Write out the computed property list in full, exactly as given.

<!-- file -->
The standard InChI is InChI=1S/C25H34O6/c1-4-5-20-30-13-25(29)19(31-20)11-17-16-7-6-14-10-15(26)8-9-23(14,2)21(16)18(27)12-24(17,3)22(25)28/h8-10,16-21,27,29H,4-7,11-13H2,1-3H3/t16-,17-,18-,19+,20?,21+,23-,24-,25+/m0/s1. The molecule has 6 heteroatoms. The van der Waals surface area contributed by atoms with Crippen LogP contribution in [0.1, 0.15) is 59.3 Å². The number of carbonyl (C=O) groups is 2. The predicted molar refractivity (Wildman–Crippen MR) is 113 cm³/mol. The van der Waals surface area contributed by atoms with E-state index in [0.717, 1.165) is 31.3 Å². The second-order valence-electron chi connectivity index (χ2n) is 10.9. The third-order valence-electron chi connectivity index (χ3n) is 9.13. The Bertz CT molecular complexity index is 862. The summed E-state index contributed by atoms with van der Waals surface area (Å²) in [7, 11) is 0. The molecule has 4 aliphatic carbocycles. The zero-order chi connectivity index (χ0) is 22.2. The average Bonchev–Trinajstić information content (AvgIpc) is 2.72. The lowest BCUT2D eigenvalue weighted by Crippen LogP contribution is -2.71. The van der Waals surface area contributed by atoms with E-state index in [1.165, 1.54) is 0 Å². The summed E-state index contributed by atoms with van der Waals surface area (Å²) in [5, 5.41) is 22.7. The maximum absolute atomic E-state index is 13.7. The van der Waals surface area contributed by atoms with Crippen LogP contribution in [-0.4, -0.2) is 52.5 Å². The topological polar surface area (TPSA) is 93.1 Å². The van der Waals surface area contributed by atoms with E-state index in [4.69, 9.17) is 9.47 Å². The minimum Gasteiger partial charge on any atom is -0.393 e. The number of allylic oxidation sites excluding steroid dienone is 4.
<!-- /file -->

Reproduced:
The standard InChI is InChI=1S/C25H34O6/c1-4-5-20-30-13-25(29)19(31-20)11-17-16-7-6-14-10-15(26)8-9-23(14,2)21(16)18(27)12-24(17,3)22(25)28/h8-10,16-21,27,29H,4-7,11-13H2,1-3H3/t16-,17-,18-,19+,20?,21+,23-,24-,25+/m0/s1. The molecule has 6 heteroatoms. The van der Waals surface area contributed by atoms with Crippen LogP contribution in [0.1, 0.15) is 59.3 Å². The number of carbonyl (C=O) groups is 2. The predicted molar refractivity (Wildman–Crippen MR) is 113 cm³/mol. The van der Waals surface area contributed by atoms with E-state index in [0.717, 1.165) is 31.3 Å². The second-order valence-electron chi connectivity index (χ2n) is 10.9. The third-order valence-electron chi connectivity index (χ3n) is 9.13. The Bertz CT molecular complexity index is 862. The summed E-state index contributed by atoms with van der Waals surface area (Å²) in [7, 11) is 0. The molecule has 4 aliphatic carbocycles. The zero-order chi connectivity index (χ0) is 22.2. The average Bonchev–Trinajstić information content (AvgIpc) is 2.72. The lowest BCUT2D eigenvalue weighted by Crippen LogP contribution is -2.71. The van der Waals surface area contributed by atoms with E-state index in [1.165, 1.54) is 0 Å². The summed E-state index contributed by atoms with van der Waals surface area (Å²) in [5, 5.41) is 22.7. The maximum absolute atomic E-state index is 13.7. The van der Waals surface area contributed by atoms with Crippen LogP contribution in [-0.4, -0.2) is 52.5 Å². The topological polar surface area (TPSA) is 93.1 Å². The van der Waals surface area contributed by atoms with E-state index in [4.69, 9.17) is 9.47 Å². The minimum Gasteiger partial charge on any atom is -0.393 e. The number of allylic oxidation sites excluding steroid dienone is 4.